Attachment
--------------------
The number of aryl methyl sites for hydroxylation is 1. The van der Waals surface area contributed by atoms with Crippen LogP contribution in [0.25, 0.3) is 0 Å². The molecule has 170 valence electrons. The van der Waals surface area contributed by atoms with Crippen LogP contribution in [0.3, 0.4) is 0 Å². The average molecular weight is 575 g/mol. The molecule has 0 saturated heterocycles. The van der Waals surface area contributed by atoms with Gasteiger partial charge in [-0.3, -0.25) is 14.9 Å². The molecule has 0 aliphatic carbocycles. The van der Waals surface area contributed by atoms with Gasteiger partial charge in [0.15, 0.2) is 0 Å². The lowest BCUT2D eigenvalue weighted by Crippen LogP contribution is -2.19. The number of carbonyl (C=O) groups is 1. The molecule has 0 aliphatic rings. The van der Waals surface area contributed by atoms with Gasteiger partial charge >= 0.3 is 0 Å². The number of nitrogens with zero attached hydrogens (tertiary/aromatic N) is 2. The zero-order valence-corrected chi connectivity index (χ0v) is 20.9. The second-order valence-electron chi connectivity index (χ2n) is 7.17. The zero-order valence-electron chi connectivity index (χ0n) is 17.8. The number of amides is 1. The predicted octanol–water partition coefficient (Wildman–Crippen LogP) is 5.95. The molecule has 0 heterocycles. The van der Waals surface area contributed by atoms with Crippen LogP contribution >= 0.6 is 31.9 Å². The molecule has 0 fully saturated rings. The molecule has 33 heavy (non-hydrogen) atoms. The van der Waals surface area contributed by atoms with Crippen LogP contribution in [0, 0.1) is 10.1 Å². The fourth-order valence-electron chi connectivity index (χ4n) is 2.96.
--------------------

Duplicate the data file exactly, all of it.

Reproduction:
The number of aryl methyl sites for hydroxylation is 1. The van der Waals surface area contributed by atoms with Crippen LogP contribution in [0.25, 0.3) is 0 Å². The molecule has 170 valence electrons. The van der Waals surface area contributed by atoms with Crippen LogP contribution in [0.3, 0.4) is 0 Å². The average molecular weight is 575 g/mol. The molecule has 0 saturated heterocycles. The van der Waals surface area contributed by atoms with Gasteiger partial charge in [-0.3, -0.25) is 14.9 Å². The molecule has 0 aliphatic carbocycles. The van der Waals surface area contributed by atoms with Gasteiger partial charge in [0.15, 0.2) is 0 Å². The lowest BCUT2D eigenvalue weighted by Crippen LogP contribution is -2.19. The number of carbonyl (C=O) groups is 1. The molecule has 0 aliphatic rings. The van der Waals surface area contributed by atoms with Gasteiger partial charge >= 0.3 is 0 Å². The number of nitrogens with zero attached hydrogens (tertiary/aromatic N) is 2. The zero-order valence-corrected chi connectivity index (χ0v) is 20.9. The second-order valence-electron chi connectivity index (χ2n) is 7.17. The zero-order valence-electron chi connectivity index (χ0n) is 17.8. The number of amides is 1. The predicted octanol–water partition coefficient (Wildman–Crippen LogP) is 5.95. The molecule has 0 heterocycles. The van der Waals surface area contributed by atoms with Crippen LogP contribution >= 0.6 is 31.9 Å². The molecule has 0 fully saturated rings. The molecule has 33 heavy (non-hydrogen) atoms. The van der Waals surface area contributed by atoms with Crippen LogP contribution in [0, 0.1) is 10.1 Å². The fourth-order valence-electron chi connectivity index (χ4n) is 2.96.